Conservation Influencers

Conservation Alliance of Kenya


Conservation Alliance of Kenya (CAK) was founded in 2015 by a large group of well-resourced NGOs based overseas and a few local groups which they fund. CAK describes itself as an umbrella organization. One half of CAK’s mission is to be the catalyst for exchanging information on wildlife and environmental issues. The other consists of popularising a list of commitments that every animal activist NGO already endorses, as a substitute for critical thinking or having anything specific to say about the unique problems on the ground. In other words, CAK sticks to motherhood and apple pie statements about maintaining natural resources and wildlife, while claiming to be countering threats to biodiversity and conservation at all levels of governance. 

Conservation Alliance of Kenya’s founding members included the USA-based International Fund for Animal Welfare (IFAW), the USA-based The Nature Conservancy, UK- and USA-registered charity Amara Conservation, USA-based Big Life Foundation, USA-based Elephant Voices, USA- and UK-based Born Free Foundation, UK- USA- and Kenyan-based David Sheldrick Wildlife Trust, African Conservation Centre, Ewaso Lions, the Kenya- and US-registered charitable organization WldlifeDirect, and WWF Kenya, global headquarters in Switzerland (full list here). 

Conservation Alliance of Kenya has a seat at CITES’ meetings because the latter’s framework mandates that it guarantee the participation of local communities as official observers in its processes and meetings.


Steve Itela – Chief Executive Officer (CEO)


Conservation Alliance of Kenya is a limited liability membership organization (Ltd). Membership is open to registered International Non-Governmental (INGO), Non-Governmental (NGO), Civil Society (CSO) and Community Based Organizations (CBO). Its governance structure consists of Board of Directors, Council of Advisors and Secretariat. Board is headed by Lucy Waruinge.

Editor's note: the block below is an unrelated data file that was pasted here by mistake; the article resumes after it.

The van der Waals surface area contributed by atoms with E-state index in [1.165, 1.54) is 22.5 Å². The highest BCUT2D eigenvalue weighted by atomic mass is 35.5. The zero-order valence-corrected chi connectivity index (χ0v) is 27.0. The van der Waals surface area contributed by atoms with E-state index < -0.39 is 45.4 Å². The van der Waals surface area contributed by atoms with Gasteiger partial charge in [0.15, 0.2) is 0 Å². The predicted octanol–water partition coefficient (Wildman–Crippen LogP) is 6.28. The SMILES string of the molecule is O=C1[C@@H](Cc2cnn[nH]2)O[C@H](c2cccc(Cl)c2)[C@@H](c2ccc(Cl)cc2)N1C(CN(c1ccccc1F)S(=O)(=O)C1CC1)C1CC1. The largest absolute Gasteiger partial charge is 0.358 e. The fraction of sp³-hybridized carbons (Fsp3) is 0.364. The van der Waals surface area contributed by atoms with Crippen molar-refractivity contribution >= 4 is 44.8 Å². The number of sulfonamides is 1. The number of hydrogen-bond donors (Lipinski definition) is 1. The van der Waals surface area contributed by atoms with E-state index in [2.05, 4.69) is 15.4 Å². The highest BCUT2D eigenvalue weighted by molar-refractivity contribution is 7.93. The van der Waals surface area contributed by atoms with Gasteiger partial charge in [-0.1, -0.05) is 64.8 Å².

About the directory

Conservation Influencers is a searchable directory of the animal activist, environmental and ecological lobby. It examines the history, mission, methodology and reputation of NGOs to assess their impact on the global conservation cause.


Wildlife Conservation Society

In 1906, the Wildlife Conservation Society (WCS) put an African man on display in Bronx Zoo’s Monkey House. In 1918, one of WCS’s founding fathers, Madison Grant, published Passing of the Great Race, which Adolf Hitler referred to as his ‘Bible’. Another leading creator and early leader of WCS, Henry Fairfield Osborn Sr, was also a founder of the American Eugenics Society. His son headed WCS from 1940 to 1968, overseeing a series of major initiatives in Africa. There, WCS became one of the architects of the prohibition movement, which put wildlife for consumptive use and vast regions of land out of bounds to humanity. In 2020, WCS distanced itself in public from the racist views of Grant and Henry Fairfield Osborn Sr. But it has yet to issue a critical account of the legacy of Fairfield Osborn Jr, even though he led WCS into the modern era while sharing similar politically-inspired ecological goals to his father and Grant. WCS devotes considerable financial resources to influencing outcomes at CITES. WCS’s CEO reportedly earns USD$1,320,978.